The Austin Police Department’s recent announcement that it plans to hire a bona fide scientist to run its crime lab is welcome news. Police Chief Brian Manley deserves credit for recognizing that the recent crisis in police department’s DNA lab calls for rethinking the crime lab’s operations. And he was right when he said that “the science behind running a lab… is really beyond the expertise of anyone in law enforcement,” and that “[t]he community has the absolute right to expect the best from APD.”
But Chief Manley’s plan doesn’t go far enough.
What’s needed is to reinvent the crime lab as an entity independent from police control. There are at least three reasons why this is the right move for Austin — and, for that matter, police departments across the country.
First, independence means budgetary control. Lack of administrative independence from APD means that our crime laboratory’s budget competes with a host of other law enforcement priorities, and that law enforcement officials are making the call about which budgetary priorities prevail.
An independent crime laboratory with its own budget is able to advocate for adequate funding levels to ensure best scientific practices. This is a good outcome for the APD as well, because its budgetary lines for officers, equipment and training wouldn’t trade off against lab needs.
Second, independence can enhance quality. The fact that lab analysts work for the police can introduce conflicts of interest or create other pressures that lead to errors. This is not to say that lab employees aim to falsify results. But research and experience have shown that subtle biases can easily be introduced into crime lab work when analysts and law enforcement officers view themselves as playing for the same team.
Errors, of course, are bad for any police department and the rest of us: The guilty go free, the innocent are wrongly convicted, and the public loses confidence in our criminal justice system. And there’s the financial cost of error — as exemplified by the current $14 million effort to correct errors in the APD’s DNA lab.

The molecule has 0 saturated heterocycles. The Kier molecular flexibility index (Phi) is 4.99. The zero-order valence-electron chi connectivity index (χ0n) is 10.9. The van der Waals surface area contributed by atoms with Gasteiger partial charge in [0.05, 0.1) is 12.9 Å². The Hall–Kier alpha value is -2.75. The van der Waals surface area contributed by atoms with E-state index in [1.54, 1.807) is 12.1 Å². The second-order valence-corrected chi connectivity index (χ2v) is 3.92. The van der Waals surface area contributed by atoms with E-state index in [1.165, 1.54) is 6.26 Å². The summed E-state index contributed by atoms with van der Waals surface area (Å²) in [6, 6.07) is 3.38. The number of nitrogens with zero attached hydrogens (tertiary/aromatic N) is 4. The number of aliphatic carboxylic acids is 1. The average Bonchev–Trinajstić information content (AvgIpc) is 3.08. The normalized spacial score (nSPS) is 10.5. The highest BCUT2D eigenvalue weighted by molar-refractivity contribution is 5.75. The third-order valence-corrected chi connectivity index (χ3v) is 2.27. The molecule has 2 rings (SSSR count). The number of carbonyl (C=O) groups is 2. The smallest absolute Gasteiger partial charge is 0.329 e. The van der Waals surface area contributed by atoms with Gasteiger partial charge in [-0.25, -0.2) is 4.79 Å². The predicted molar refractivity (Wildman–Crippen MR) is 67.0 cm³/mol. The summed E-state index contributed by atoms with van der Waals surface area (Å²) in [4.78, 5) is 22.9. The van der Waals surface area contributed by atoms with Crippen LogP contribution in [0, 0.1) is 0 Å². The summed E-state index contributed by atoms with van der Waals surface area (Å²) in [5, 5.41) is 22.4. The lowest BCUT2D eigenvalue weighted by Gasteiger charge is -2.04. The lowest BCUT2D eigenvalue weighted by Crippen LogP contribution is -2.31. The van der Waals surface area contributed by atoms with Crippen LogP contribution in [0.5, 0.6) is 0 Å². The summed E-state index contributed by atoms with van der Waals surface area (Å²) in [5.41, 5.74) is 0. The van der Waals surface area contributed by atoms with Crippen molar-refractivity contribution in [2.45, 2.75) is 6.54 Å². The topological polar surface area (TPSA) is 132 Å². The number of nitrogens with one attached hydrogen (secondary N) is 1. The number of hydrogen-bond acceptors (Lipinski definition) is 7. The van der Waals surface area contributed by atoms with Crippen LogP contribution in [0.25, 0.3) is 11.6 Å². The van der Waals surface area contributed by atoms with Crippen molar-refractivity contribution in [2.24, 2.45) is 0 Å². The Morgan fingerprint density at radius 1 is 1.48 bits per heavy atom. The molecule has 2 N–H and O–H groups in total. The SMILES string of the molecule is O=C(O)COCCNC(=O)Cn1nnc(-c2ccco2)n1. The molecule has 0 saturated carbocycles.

Third, and perhaps most important, independence is necessary for public trust. Lack of institutional independence from the APD diminishes the crime lab’s ability to present its work to the public, and to courts, as the product of objective inquiry. Moreover, when problems arise with the crime lab’s work, the public views that as reflecting badly on the APD. An independent crime laboratory signals to the public that scientific analysis is being conducted in a manner that is faithful to the demands of science, not to the demands of law enforcement. And it permits the police department to cultivate trust in the community without worrying that missteps in the crime lab will undermine their efforts.
The bottom line is that an independent crime lab is good for the crime lab, good for law enforcement and good for the public. That’s why when the National Academies of Science published a comprehensive evaluation of forensic science in the United States in 2009, it recommended that all public laboratories be removed from law enforcement control.
These arguments also moved Houston, in the wake of its own crime laboratory crisis, to establish an independent crime laboratory in 2014. Austin should be equally forward-thinking.
Will an independent crime lab be a perfect crime lab? Of course not. There will always be a risk that errors or even misconduct will occur. Moreover, independence is not a cure-all. An independent crime lab still must be adequately funded and staffed, and subject to appropriate oversight.
But an independent crime lab is a lot closer to the ideal of a high-quality, scientifically motivated and objective crime lab than what we have now. Crime laboratory independence is a best practice in criminal justice, and Austin should join our neighbors in Houston to lead the nation in adopting this reform.
Jennifer Laurin is a professor of law at The University of Texas at Austin.
A version of this op-ed appered in the Austin Amerian Statesman.
To view more op-eds from Texas Perspectives, click here.
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